What are the challenges businesses will face employing EU workers after Brexit?

Businesses across the UK must prepare for workforce challenges post-Brexit and allow their UK staff the ability to continue working in the EU

What are the challenges businesses will face employing EU workers after Brexit?

Businesses across the
UK must prepare for workforce challenges post-Brexit and allow their UK staff
the ability to continue working in the EU

Many UK businesses are still heavily reliant on migrant workers from the EU. With post-Brexit negotiations still taking place, what are the challenges businesses will face with EU employees? Immigration lawyer Sohan Sidhu from Ellisons Solicitors has broken down the fundamental points for businesses in regards to the post-Brexit immigration laws and hiring EU workers.

EU nationals working in the UK as of December 31st this year and their families will have the right to remain in the UK as long as they register for settled or pre-settled status in the “EU Settlement Scheme” by June 30 2021. From January 1 onwards next year, after the transition period ends, there will no longer be free movement between the UK and the EU. The UK will adopt a new “points-based” immigration system that will make hiring lower-skilled workers more difficult for businesses due to fewer options available. 

“Any EU nationals already living and working in the UK as at 31 December 2020 should follow the procedure above,” Mr Sidhu said. “From 1 January 2021, there will be a new unified immigration system which will apply to all individuals, irrespective of their nationality. There will be fewer options available to EU nationals looking to undertake lower-skilled work in the UK. From 1 January 2021, there will be an end to Free Movement between the EEA and the UK and vice versa. There will be a new UK points-based system and in general, there will be no low skilled or temporary work route. There is also a major concern in several business sectors as to how positions will be filled e.g. those in the care, hospitality and construction industries.”

Home Secretary Priti Patel has announced the new points-based immigration system, but as Brexit negotiations continue to drag on, the changes have not been formally introduced and a clear-cut immigration system has yet to be set in stone. The delays could jeopardise UK businesses as they will not be given enough time to change their hiring process and prepare themselves for the new system.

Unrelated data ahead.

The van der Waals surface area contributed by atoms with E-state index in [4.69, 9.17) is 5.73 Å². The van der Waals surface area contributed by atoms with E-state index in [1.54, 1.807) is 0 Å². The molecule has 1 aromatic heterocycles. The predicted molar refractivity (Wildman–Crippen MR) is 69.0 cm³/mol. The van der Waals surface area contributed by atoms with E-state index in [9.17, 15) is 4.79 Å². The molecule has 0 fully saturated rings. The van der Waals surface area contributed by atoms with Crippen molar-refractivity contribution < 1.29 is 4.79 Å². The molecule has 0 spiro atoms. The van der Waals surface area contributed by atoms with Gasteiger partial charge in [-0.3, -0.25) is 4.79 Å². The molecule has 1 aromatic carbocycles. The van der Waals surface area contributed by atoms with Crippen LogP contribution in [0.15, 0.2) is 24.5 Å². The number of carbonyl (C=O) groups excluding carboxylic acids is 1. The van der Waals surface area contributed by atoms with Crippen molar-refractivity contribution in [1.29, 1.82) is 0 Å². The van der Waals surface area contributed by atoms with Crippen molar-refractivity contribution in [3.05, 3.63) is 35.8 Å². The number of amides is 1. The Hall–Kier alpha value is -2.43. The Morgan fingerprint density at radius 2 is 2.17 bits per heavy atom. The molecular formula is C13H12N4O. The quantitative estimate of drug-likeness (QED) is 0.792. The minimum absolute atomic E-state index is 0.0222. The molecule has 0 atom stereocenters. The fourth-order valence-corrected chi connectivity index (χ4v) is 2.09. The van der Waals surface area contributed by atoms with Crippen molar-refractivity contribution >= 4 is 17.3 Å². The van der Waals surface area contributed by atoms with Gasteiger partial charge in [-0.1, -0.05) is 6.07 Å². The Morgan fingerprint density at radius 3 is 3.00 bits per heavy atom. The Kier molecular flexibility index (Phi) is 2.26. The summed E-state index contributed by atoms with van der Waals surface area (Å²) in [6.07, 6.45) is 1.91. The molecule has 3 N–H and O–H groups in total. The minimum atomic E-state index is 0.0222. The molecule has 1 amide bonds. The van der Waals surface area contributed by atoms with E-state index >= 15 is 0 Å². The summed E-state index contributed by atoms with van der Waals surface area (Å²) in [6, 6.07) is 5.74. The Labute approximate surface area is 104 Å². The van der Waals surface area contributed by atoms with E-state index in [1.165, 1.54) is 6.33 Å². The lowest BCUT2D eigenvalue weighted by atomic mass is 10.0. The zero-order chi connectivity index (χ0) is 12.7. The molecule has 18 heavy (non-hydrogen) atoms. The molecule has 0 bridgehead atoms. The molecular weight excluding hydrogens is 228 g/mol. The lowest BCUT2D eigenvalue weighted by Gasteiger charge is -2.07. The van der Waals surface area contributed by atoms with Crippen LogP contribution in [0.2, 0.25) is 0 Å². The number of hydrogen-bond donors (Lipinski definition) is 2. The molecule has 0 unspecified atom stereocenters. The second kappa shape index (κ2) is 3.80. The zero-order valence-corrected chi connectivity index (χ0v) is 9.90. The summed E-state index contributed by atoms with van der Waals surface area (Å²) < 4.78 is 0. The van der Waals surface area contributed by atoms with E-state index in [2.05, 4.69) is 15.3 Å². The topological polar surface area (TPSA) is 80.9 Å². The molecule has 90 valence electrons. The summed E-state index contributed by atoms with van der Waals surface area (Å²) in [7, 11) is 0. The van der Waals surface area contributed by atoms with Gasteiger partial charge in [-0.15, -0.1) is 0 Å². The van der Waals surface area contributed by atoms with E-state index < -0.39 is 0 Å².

“Whilst the Home Secretary has announced changes, they have yet to be formally introduced. There is uncertainty as to what the final immigration system will look like from 1 January 2021,” Mr Sidhu added. “The longer the Government delays announcing the changes and what the new immigration system will look like, the less time UK businesses will have to adapt their working and hiring practices and make themselves ready for the new system.”

Businesses looking to sponsor an EU migrant should apply for a Home Office Sponsor Licence if they don’t have one, as there will likely be a huge spike in applicants next year which could delay their hiring process even more. The skills threshold for sponsoring Tier 2 migrants in the UK will also be lowered, widening the pool of migrants that can seek these sponsors.

“Currently, the skills threshold to sponsor Tier 2 migrants into the UK for the purpose of employment is Regulated Qualification Framework (RQF) level 6,” Mr Sidhu said. “This is essentially graduate-level jobs. From 1 January 2021, the skills threshold will be lowed to RQF level 3 which is essentially A level or equivalent. This is a significant change and will potentially widen the number of migrants which businesses can seek to sponsor to work in the UK. Any business looking to sponsor a migrant, In the UK as a Tier 2 sponsored employee will need to own a Home Office Sponsor Licence. Any business which is not currently in possession of such a licence should consider applying for one now as it’s likely to be a significant rush in applications from next year, which may delay decision making on the part of the Home Office and consequently negatively impact employing businesses.”

Under the new points-based system, the UK will ultimately be given full control of who comes over to the country in the aim to build a “high-skill” and “high-wage” economy. Workers will have to reach a minimum of 70 points to be able to work in the UK. In addition, employers will need to pay higher Home Office application fees which could potentially deter many businesses from hiring workers in lower paid jobs such as in the care and hospitality industries. Thousands of people have signed 

“The proposed new points-based system will be the category which most employers will utilise in order to be able to employ workers in the UK,” Mr Sidhu added. “A minimum of 70 points will be required by each proposed worker in order to qualify under the system and there will be a number of characteristics which can be tradable thus leading to the grant of points. Whilst the skills threshold will be reduced, employers and employees will need to pay significant Home Office application fees and these may act as a deterrent for employers, certainly in lower pay sectors such as the care and hospitality industries.”

Employers should begin early preparations for the mass changes about to take place, arming their businesses with the right tools and knowledge for smooth sailing once the Brexit transition period is over and ensure their company stays two steps ahead.

Latifa Yedroudj
Latifa Yedroudj

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